Rice, Jr., H. D. Wishard and C.
W. Spitz.
A. V. Roe, the I. W. W.
organizer, is in Lihue again after
serving a term in the Waimea jail.
Roe seems as inthusiastic as ever
and declares his intentions to hold
a meeting in Lihue tomorrow then
work his way toward Kealia where
he expects to have a rousing meet
ing. Mr. and Mrs. Edward t)ekum,
Honolulu's latest nevylyweds ar
rived at Kilauea last Friday on the
Likelikc and will spend their
honeymoon at the home of Mr.
and Mrs, Myers, I
A select crowd of Lihue's
leading citizens, greeted Dr. Wis
hard at the Lihue Hall last Frid
ay evening when he gave his very
interesting lecture on Persia alid
t. . i .... . ....
us peopie. ine doctor tooK ins
audience for a trip over land and
sea, dwelling here and there on
details which occasioned ripples of.
mirth througnout the audience,
his description of his sea trip be
ing especially amusing. The doctor
paid high tribute to the missionary
element in Persia, giving instances
wherein personal sacrifices were
made at thti risk of their lives dur
ing ai epidemic of Asiatic cholera
which swept thousands of the
natives 'from tlnjface of the eaith.
"They have one thing in Persia,"
said the lecturer, "which does not
exist in America, they call i t
graft," which remark indicated
that the doctor had not been so long
in the Persiau country ? ,to lose
track of what was goini; on in his
home country.
The lecture was preceeded by a
violin solo by Mrs. Dr. Putnian.
being a choice selection from Tales
of Hoffman, which was rendered
i n "the popular little violinists's
inimitable manner. Th e lecture
being concluded, Mrs. Putnian. a-
gain charmed the audience with' a
selection1 from the "Pink Lady,"
which met with loud and appreci
ative applause. Dr. Wishard will
shortly leave for Honolulu,' when
afteria short stay, he will rettirnto
his home in Wooster, Ohio.
The "Uome Tennis Club, pro
nounced you owe nie.J came into
existence last ' Wednesday evening
when a number of tennis en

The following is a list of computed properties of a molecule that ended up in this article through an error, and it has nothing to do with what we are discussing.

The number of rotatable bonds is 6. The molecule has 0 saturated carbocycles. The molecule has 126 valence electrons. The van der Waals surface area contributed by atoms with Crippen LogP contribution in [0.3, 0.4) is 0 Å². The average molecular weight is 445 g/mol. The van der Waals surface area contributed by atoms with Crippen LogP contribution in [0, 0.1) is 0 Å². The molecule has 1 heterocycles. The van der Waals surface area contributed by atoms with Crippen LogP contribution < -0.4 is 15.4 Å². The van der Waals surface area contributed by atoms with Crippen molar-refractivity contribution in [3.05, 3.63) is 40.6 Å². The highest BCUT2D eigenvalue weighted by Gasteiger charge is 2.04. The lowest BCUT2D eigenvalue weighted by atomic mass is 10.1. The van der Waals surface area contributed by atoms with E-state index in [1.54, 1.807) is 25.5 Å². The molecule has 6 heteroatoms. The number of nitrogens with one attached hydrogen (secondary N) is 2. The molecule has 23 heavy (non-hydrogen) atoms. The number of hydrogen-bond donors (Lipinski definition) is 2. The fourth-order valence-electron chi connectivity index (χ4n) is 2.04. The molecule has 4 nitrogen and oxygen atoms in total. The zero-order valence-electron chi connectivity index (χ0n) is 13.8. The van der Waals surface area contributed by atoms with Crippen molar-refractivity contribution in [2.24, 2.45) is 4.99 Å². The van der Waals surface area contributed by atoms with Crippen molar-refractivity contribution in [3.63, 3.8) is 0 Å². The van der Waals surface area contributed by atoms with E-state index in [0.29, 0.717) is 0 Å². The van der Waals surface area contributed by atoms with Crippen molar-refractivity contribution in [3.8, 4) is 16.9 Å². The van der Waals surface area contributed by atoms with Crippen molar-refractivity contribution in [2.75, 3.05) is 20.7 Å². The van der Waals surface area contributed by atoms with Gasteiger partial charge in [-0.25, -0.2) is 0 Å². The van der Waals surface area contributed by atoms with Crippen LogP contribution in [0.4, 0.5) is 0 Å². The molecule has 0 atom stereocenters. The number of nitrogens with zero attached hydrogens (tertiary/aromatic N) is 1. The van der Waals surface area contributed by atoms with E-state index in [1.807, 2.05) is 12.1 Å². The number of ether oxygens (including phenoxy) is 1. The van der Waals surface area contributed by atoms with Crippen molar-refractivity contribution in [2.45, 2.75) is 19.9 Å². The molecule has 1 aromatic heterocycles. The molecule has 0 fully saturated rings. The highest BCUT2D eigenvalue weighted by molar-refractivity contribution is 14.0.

thusiasts gathered a t the Lihue
Hall, bent o u doing something
desperate in the way of promoting
interest in this racket-raising in
dustry. Wm. Grote, Jr., has ta
ken the responsibility of actum
father to the club, while Harry
Vincent has undertaken the dual
position o f watch-dog of the
finances and poet lauerate. The
Club starts off with a good mem
bership roll and expects to raise a
racket or two every Friday after
noon. Ladies are also to be ad
mitted to membership, the invita
tion fee being to all alike, Si, and
quarterly dues amounting to $1.
Officers to serve until Jan 1st
were elected as follows:
Pres: W. H. Grote. Sec. and
Treas: H. Vincent.
A n Executive Committee was
appointed by the president; and
Judge Dole named to draw up a
set of by-laws for the club. The
fine new courts situated a t the
Park Grounds will be the scat of
future Gladiatorial contests.
Executive Committees: Miss
Kaui Wilcox, Miss L Weber. K.
C. Hopper, A. R. Glaisyer, W. H.
Grote, H. Vincent,
Mrs. John Honan of Makaweli
who has been daneerouslv ill for
the past two weeks, is reported
out of danger. Dr. Keller is at
tending. NOTICE
There will be a meeting of the
Kauai Athletic Association a t
Hotel Fairview tomorrow (Wednes
day) evening at 7:30 o'clock for
the purpose of deciding the protest
of the Koloa Baseball Club over
the game played by that team and